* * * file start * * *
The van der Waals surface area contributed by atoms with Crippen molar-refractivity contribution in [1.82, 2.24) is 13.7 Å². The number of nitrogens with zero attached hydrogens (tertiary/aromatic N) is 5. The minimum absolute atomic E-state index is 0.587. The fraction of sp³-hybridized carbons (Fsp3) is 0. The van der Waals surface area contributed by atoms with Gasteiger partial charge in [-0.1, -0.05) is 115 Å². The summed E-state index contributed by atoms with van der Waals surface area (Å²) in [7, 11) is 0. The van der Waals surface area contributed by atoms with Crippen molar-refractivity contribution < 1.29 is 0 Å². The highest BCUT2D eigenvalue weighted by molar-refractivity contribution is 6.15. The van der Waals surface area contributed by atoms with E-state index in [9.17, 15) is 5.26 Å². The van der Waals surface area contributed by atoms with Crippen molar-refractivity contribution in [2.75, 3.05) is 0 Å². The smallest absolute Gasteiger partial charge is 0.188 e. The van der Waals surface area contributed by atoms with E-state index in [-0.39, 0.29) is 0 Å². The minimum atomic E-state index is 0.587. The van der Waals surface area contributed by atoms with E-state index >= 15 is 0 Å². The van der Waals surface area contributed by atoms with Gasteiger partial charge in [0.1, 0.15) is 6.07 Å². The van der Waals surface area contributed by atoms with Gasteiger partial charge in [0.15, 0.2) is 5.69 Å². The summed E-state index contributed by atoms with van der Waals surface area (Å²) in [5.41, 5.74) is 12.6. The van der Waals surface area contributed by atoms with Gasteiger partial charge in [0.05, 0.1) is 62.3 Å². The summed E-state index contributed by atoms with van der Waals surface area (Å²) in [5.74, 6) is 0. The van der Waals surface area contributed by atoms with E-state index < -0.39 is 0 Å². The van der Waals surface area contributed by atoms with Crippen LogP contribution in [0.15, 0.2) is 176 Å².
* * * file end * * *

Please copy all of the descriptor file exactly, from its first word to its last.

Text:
The van der Waals surface area contributed by atoms with Crippen molar-refractivity contribution in [1.82, 2.24) is 13.7 Å². The number of nitrogens with zero attached hydrogens (tertiary/aromatic N) is 5. The minimum absolute atomic E-state index is 0.587. The fraction of sp³-hybridized carbons (Fsp3) is 0. The van der Waals surface area contributed by atoms with Gasteiger partial charge in [-0.1, -0.05) is 115 Å². The summed E-state index contributed by atoms with van der Waals surface area (Å²) in [7, 11) is 0. The van der Waals surface area contributed by atoms with Crippen molar-refractivity contribution < 1.29 is 0 Å². The highest BCUT2D eigenvalue weighted by molar-refractivity contribution is 6.15. The van der Waals surface area contributed by atoms with E-state index in [9.17, 15) is 5.26 Å². The van der Waals surface area contributed by atoms with Crippen molar-refractivity contribution in [2.75, 3.05) is 0 Å². The smallest absolute Gasteiger partial charge is 0.188 e. The van der Waals surface area contributed by atoms with E-state index in [-0.39, 0.29) is 0 Å². The minimum atomic E-state index is 0.587. The van der Waals surface area contributed by atoms with E-state index >= 15 is 0 Å². The van der Waals surface area contributed by atoms with Gasteiger partial charge in [0.1, 0.15) is 6.07 Å². The van der Waals surface area contributed by atoms with Gasteiger partial charge in [0.15, 0.2) is 5.69 Å². The summed E-state index contributed by atoms with van der Waals surface area (Å²) in [5.41, 5.74) is 12.6. The van der Waals surface area contributed by atoms with Gasteiger partial charge in [0.05, 0.1) is 62.3 Å². The summed E-state index contributed by atoms with van der Waals surface area (Å²) in [5.74, 6) is 0. The van der Waals surface area contributed by atoms with E-state index < -0.39 is 0 Å². The van der Waals surface area contributed by atoms with Crippen LogP contribution in [0.15, 0.2) is 176 Å².